Fresno Unified Board President Brooke Ashjian said he is excited that these clinics are headed for Fresno school sites as they will meet the needs of many students, parents, and those in the surrounding school community.

“This is a true partnership that will replicate Valley Children’s doctors and infrastructure at clinics on our campuses at no cost to Fresno Unified,” Ashjian said. “This is huge. Valley Children’s is taking their bank account and using its funds to eradicate obstacles to health care access for Fresno Unified students and those in the community. This is unprecedented for Fresno, and all we’ve done at Fresno Unified is capitalize on the opportunity.”

For students in particular, Ashjian said this will provide the access that so many need to treat common illnesses like asthma that can ultimately cause kids to miss several days of school if left untreated, as opposed to missing a couple hours at the doctor seeking treatment.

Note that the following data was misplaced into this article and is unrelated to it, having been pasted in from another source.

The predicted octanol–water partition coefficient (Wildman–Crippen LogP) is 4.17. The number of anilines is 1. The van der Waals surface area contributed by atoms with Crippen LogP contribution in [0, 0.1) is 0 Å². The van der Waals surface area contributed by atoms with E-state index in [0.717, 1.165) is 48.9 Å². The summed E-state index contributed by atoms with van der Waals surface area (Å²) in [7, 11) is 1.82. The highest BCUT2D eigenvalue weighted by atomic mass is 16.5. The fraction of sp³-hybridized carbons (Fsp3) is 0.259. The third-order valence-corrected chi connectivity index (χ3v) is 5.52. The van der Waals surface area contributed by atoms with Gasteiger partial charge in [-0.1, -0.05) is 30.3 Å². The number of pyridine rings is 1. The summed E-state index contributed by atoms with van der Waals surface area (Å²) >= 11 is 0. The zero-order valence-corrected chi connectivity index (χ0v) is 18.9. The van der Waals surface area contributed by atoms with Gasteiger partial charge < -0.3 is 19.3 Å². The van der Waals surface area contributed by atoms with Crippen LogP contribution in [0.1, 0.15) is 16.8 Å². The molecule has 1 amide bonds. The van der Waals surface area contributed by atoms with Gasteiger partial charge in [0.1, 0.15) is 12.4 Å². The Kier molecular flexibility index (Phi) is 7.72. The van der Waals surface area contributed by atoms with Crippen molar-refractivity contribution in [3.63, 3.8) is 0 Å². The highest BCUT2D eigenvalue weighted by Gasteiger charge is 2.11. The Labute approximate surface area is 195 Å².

“A kid could have asthma and they may develop a bad cough. Untreated that turns into bronchitis, then pneumonia, and before you know it something that could have been a two-hour doctor’s visit becomes a three day stay at Valley Children’s and the kid misses a week or two of school,” Ashjian said.  

Suntrapak said scenarios like this occur more often than they should due to lack of access. Within the neighborhoods where the six health centers will be built, Suntrapak said 38.9 percent of kids are living in poverty, and when they get sick, their parents may not even have a vehicle to get them across town to see a doctor. Some, he added, don’t even have bus access. Being able to walk to the doctor, and even see them before or after school can make all the difference, Suntrapak said.

“How many days of school do these kids miss because they are sick and aren’t getting the treatment they need? We know kids who miss school frequently don’t do as well academically and they need that education to achieve,” Suntrapak said.